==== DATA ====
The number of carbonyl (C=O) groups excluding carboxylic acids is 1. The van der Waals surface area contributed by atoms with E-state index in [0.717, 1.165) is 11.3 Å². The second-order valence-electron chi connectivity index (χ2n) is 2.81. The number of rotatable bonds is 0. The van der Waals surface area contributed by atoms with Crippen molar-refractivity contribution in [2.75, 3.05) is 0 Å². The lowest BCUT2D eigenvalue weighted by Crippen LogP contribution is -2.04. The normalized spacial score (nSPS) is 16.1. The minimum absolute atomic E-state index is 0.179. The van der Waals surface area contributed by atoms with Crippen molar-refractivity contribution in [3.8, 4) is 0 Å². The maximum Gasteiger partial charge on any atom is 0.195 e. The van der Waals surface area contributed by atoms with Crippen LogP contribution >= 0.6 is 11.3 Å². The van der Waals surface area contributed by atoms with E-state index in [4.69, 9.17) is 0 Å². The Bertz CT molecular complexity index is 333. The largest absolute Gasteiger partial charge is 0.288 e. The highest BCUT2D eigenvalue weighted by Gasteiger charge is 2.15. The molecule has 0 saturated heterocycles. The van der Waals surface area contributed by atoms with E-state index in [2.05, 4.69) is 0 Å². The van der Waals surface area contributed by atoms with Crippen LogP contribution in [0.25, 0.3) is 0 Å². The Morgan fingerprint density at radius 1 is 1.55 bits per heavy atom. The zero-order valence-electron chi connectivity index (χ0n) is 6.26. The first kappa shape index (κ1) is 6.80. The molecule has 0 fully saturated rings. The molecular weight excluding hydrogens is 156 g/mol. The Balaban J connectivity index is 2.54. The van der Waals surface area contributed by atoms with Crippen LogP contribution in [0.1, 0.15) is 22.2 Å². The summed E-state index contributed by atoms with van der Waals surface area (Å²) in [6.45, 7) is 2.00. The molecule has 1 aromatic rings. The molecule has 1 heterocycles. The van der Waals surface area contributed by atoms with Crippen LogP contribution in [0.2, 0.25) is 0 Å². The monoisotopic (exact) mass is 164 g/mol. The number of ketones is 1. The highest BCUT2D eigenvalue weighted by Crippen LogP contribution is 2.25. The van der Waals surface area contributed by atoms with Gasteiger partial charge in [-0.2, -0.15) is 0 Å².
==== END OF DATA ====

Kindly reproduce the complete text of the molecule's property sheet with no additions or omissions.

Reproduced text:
The number of carbonyl (C=O) groups excluding carboxylic acids is 1. The van der Waals surface area contributed by atoms with E-state index in [0.717, 1.165) is 11.3 Å². The second-order valence-electron chi connectivity index (χ2n) is 2.81. The number of rotatable bonds is 0. The van der Waals surface area contributed by atoms with Crippen molar-refractivity contribution in [2.75, 3.05) is 0 Å². The lowest BCUT2D eigenvalue weighted by Crippen LogP contribution is -2.04. The normalized spacial score (nSPS) is 16.1. The minimum absolute atomic E-state index is 0.179. The van der Waals surface area contributed by atoms with Crippen molar-refractivity contribution in [3.8, 4) is 0 Å². The maximum Gasteiger partial charge on any atom is 0.195 e. The van der Waals surface area contributed by atoms with Crippen LogP contribution >= 0.6 is 11.3 Å². The van der Waals surface area contributed by atoms with E-state index in [4.69, 9.17) is 0 Å². The Bertz CT molecular complexity index is 333. The largest absolute Gasteiger partial charge is 0.288 e. The highest BCUT2D eigenvalue weighted by Gasteiger charge is 2.15. The molecule has 0 saturated heterocycles. The van der Waals surface area contributed by atoms with E-state index in [2.05, 4.69) is 0 Å². The van der Waals surface area contributed by atoms with Crippen LogP contribution in [0.25, 0.3) is 0 Å². The Morgan fingerprint density at radius 1 is 1.55 bits per heavy atom. The zero-order valence-electron chi connectivity index (χ0n) is 6.26. The first kappa shape index (κ1) is 6.80. The molecule has 0 fully saturated rings. The molecular weight excluding hydrogens is 156 g/mol. The Balaban J connectivity index is 2.54. The van der Waals surface area contributed by atoms with Crippen LogP contribution in [0.1, 0.15) is 22.2 Å². The summed E-state index contributed by atoms with van der Waals surface area (Å²) in [6.45, 7) is 2.00. The molecule has 1 aromatic rings. The molecule has 1 heterocycles. The van der Waals surface area contributed by atoms with Crippen LogP contribution in [0.2, 0.25) is 0 Å². The monoisotopic (exact) mass is 164 g/mol. The number of ketones is 1. The highest BCUT2D eigenvalue weighted by Crippen LogP contribution is 2.25. The van der Waals surface area contributed by atoms with Gasteiger partial charge in [-0.2, -0.15) is 0 Å².